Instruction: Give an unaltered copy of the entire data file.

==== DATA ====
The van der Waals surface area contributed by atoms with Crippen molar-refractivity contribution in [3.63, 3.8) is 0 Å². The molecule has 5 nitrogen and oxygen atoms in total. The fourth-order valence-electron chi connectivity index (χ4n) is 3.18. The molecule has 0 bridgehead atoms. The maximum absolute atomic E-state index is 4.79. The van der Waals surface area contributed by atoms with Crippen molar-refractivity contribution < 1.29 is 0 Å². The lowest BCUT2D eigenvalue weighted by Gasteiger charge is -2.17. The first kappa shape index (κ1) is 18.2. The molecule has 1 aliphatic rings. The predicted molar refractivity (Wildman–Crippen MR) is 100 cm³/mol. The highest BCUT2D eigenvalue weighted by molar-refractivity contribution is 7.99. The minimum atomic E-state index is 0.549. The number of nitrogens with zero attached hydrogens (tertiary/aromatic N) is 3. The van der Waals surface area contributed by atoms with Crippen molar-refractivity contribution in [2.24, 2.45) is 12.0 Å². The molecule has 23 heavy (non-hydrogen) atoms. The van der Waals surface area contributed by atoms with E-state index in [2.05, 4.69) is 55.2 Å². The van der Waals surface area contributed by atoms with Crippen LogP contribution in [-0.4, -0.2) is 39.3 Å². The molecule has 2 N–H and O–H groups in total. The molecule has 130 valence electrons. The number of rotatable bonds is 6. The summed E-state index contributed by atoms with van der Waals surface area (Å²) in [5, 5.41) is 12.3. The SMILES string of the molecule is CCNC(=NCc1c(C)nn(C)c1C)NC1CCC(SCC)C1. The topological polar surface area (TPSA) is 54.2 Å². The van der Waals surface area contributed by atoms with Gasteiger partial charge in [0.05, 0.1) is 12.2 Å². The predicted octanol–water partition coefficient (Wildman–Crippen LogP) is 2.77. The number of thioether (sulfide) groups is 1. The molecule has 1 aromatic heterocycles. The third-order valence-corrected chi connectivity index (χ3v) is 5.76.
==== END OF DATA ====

The van der Waals surface area contributed by atoms with Crippen molar-refractivity contribution in [3.63, 3.8) is 0 Å². The molecule has 5 nitrogen and oxygen atoms in total. The fourth-order valence-electron chi connectivity index (χ4n) is 3.18. The molecule has 0 bridgehead atoms. The maximum absolute atomic E-state index is 4.79. The van der Waals surface area contributed by atoms with Crippen molar-refractivity contribution < 1.29 is 0 Å². The lowest BCUT2D eigenvalue weighted by Gasteiger charge is -2.17. The first kappa shape index (κ1) is 18.2. The molecule has 1 aliphatic rings. The predicted molar refractivity (Wildman–Crippen MR) is 100 cm³/mol. The highest BCUT2D eigenvalue weighted by molar-refractivity contribution is 7.99. The minimum atomic E-state index is 0.549. The number of nitrogens with zero attached hydrogens (tertiary/aromatic N) is 3. The van der Waals surface area contributed by atoms with Crippen molar-refractivity contribution in [2.24, 2.45) is 12.0 Å². The molecule has 23 heavy (non-hydrogen) atoms. The van der Waals surface area contributed by atoms with E-state index in [2.05, 4.69) is 55.2 Å². The van der Waals surface area contributed by atoms with Crippen LogP contribution in [-0.4, -0.2) is 39.3 Å². The molecule has 2 N–H and O–H groups in total. The molecule has 130 valence electrons. The number of rotatable bonds is 6. The summed E-state index contributed by atoms with van der Waals surface area (Å²) in [5, 5.41) is 12.3. The SMILES string of the molecule is CCNC(=NCc1c(C)nn(C)c1C)NC1CCC(SCC)C1. The topological polar surface area (TPSA) is 54.2 Å². The van der Waals surface area contributed by atoms with Gasteiger partial charge in [0.05, 0.1) is 12.2 Å². The predicted octanol–water partition coefficient (Wildman–Crippen LogP) is 2.77. The number of thioether (sulfide) groups is 1. The molecule has 1 aromatic heterocycles. The third-order valence-corrected chi connectivity index (χ3v) is 5.76.